After months of delay, renovations to parts of Jim Thorpe Stadium are nearing completion. Shawnee Public School officials toured the concession stand and ticket booth of the project and are expected to deliver findings to School Board members at tonight’s meeting.



After months of delay, renovations to parts of Jim Thorpe Stadium are nearing completion. Shawnee Public School officials toured the concession stand and ticket booth of the project and are expected to deliver findings to School Board members at tonight’s meeting.
The school board will make a final decision on each of the improvements before any of the additions to the stadium project can be finalized. But that is not on tonight’s agenda.
“We are close to the final punch out on the concession stand and ticket booth,” Marlyn Bradford, superintendent of the Shawnee School District, said. “Final adjustments may need to be made before the school can take possession of the facility.”
Work on the track surface is still at an impasse. School officials are currently waiting on reports from an independent consultant hired after several delays halted work on the stadium project.
“We knew we wouldn’t make this track season, we didn’t anticipate the track being finished,” Bradford said. “When the levels of the aggregate base, and the asphalt base didn’t meet specification regulations, long term maintenance of the track and the integrity of the base became a concern.”
David Harp, business manager for the Shawnee Public School system, said the original bid for the contract went to Homeland General Contractors, who then subcontracted the track portion of the contract to another company.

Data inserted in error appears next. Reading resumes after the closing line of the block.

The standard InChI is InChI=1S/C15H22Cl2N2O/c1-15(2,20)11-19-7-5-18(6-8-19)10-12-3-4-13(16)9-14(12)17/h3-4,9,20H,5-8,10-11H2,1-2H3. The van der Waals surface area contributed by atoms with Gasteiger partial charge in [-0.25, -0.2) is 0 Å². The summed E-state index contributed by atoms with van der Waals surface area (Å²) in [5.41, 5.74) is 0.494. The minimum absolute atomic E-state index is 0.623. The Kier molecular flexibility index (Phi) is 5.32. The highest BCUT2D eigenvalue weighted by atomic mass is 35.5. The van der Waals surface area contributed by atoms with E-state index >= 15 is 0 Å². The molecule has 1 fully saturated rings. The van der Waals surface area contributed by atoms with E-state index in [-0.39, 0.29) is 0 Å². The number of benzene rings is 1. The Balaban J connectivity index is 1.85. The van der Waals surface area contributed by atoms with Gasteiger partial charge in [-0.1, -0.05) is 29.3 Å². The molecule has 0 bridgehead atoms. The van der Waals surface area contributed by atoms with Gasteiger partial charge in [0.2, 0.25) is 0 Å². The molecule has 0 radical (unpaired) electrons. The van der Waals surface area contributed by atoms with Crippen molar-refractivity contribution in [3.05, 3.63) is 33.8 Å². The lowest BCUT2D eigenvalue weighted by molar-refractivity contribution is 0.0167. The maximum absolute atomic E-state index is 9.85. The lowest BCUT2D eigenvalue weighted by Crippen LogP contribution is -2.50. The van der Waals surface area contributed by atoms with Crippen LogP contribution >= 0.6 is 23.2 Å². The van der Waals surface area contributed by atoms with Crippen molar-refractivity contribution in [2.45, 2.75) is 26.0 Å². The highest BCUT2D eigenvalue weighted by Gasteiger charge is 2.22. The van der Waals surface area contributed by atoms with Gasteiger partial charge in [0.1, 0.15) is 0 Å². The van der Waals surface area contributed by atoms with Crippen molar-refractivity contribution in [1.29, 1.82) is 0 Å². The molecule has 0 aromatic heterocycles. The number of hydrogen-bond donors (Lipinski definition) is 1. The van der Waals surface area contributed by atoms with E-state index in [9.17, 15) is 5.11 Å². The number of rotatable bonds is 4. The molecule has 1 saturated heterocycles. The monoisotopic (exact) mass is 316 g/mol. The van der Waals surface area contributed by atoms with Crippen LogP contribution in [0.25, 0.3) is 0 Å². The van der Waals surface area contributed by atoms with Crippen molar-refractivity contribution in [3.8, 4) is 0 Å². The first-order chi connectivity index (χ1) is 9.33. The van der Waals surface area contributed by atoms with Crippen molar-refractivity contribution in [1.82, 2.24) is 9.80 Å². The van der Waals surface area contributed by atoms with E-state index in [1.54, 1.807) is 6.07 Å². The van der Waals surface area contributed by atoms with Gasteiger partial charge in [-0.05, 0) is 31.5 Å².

“The whole project is about 78 percent complete because the track isn’t complete, the concession stand and ticket booth are about 95 to 98 percent complete,” Harp said. “A lot of this process has taken place in executive meetings, but until we get the track complete this project will not be complete.”
HGC, originally won the project with a base bid of $1,319,997. Bids on the project ranged from the winning bid of $1,319,997 to the highest bid of $1,665,200.
“When you bid things out to the lowest bidder you often get what you paid for,” Randy Grizzle, Shawnee resident and business owner, said. “It’s one of the drawbacks of the lowest bid system governments use.”
Concerns were raised during the bidding process ranging from the lack of experience with the contractors, to the preservation of a depression era public works project.
“What frustrated me about the initial decision was the idea of having our history demolished,” Frank Sims, Vice Mayor of Shawnee, said. “The WPA was instrumental in our recovery from the Great Depression.”
Sims praised School Board members for their resolve during the construction phase of the renovations.
“I commend the School Board for demanding what the taxpaying community paid for,” Sims said. “It seems like far too often we pay for the best and are delivered below average results and then just accept it and move on.”
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Robby Short may be contacted by calling 214-3934.